The dangers of distracted driving go well beyond a potential unintended lane change. Drivers put everyone around them at risk when they talk on the phone, send text messages or pay attention to other electronic devices.
The electronics industry has begun lobbying to change the focus of distracted driving legislation to include all distractions rather than pointing so directly to electronic devices. The industry claims that laws outlawing the use of cells phones while driving have not reduced the number of crashes.
While it’s true the laws have been ineffectual, this is more likely the result of poor law enforcement. Cell phone use while driving remains on the rise, despite growing public sentiment and regulations against the practice. Studies in simulators and in fleets of high-tech fitted vehicles have shown increased risk of crashes with the use of electronic devices.
When looking at crash statistics and driver distraction, it’s important to consider the age of data being used. For instance, a 2001 AAA report shows that 25% of crashes are caused by driver distraction, but most of those distractions were from sources outside the vehicle. Of course, cell phone use has skyrocketed since 2001. Texting did not become popular until 2000 and use has exploded since then. With technological changes happening so fast, a ten-year-old study may no longer be valid.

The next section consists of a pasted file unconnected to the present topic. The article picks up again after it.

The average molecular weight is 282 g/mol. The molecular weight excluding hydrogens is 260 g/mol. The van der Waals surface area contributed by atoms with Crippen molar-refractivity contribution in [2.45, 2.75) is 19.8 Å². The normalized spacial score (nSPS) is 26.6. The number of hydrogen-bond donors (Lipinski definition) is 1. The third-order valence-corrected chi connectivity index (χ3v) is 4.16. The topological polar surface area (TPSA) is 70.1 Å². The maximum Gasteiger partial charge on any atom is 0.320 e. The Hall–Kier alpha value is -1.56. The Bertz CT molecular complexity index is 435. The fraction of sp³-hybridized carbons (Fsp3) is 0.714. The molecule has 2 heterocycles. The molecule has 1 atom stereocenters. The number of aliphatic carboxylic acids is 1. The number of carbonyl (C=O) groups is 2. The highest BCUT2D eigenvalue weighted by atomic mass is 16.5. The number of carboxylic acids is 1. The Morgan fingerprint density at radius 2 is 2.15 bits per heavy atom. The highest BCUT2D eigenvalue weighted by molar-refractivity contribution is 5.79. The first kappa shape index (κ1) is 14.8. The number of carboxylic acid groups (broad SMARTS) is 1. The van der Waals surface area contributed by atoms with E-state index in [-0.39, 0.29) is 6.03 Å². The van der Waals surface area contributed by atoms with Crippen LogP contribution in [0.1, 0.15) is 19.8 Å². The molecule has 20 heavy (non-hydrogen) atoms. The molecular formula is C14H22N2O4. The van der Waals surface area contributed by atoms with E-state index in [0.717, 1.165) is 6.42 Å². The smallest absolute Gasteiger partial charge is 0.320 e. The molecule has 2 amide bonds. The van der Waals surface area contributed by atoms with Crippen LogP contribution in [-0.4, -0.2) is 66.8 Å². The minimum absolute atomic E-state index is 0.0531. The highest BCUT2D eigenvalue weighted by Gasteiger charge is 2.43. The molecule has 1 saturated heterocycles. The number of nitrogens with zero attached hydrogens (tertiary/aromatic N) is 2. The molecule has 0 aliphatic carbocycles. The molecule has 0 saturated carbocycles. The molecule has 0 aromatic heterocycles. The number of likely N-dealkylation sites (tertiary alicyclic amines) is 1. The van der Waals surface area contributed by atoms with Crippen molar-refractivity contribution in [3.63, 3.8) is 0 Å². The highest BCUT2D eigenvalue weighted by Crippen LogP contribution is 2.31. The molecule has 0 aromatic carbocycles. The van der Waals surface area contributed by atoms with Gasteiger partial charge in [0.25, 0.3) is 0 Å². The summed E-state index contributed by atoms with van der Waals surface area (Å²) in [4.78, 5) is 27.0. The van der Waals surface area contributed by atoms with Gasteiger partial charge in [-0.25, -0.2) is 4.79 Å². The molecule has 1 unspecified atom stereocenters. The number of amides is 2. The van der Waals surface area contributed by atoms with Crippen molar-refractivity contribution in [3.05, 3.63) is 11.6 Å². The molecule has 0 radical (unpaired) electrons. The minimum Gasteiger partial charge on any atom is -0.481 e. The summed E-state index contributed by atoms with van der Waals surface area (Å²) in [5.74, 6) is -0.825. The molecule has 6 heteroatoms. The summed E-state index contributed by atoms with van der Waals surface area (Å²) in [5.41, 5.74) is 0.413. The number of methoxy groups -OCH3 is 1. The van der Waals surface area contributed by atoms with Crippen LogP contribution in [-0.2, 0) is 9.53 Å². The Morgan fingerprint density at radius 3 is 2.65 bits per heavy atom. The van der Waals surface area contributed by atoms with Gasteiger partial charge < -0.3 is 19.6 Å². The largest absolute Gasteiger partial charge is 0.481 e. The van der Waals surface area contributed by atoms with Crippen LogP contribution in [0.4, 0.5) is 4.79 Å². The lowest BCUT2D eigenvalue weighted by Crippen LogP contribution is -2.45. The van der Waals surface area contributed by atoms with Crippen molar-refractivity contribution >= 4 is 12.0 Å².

But some statistics have remained consistent over past ten years. For instance, drivers under age 20 are the most likely to be distracted by internal sources. The remaining age groups were most affected by events outside the vehicle.
Finding studies on the subject less than two years old can be a challenge. Another difficult is finding studies done on US populations, rather than in other countries. The source of funding for the reports is also important. For instance, one Plantronics study showed no difference in distraction for cell phone use versus passenger conversation, despite numerous independent studies to the contrary.
That being said, the statistics are still alarming, if only because law enforcement has largely ignored the regulations that are in place in some states. More people are dying because of distracted drivers than ever before. According to the National Safety Council (NSC), the percentage of fatal crashes associated with distracted driving increased 4 percent from 2004 to 2008. This is despite an overall decrease in distracted driving crashes of 5%.
The National Highway Traffic Safety Administration (NHTSA) performed a 20008 survey of crashes where investigators were actually at the scene of accidents to study causation. Distractions studied showed that 3 percent of crashes are caused by inattention, 11 percent by internal distractions, and 4 percent from external distraction. This study contradicts others that show outside distractions as more dangerous than cell phone use.
Childers, Schlueter & Smith urges you to put down the phone while driving. Take calls only after pulling over. Let the voicemail do its job and return phones calls after pulling off the roadway. If you have suffered serious injuries because of a distracted driver, contact us for a free consultation.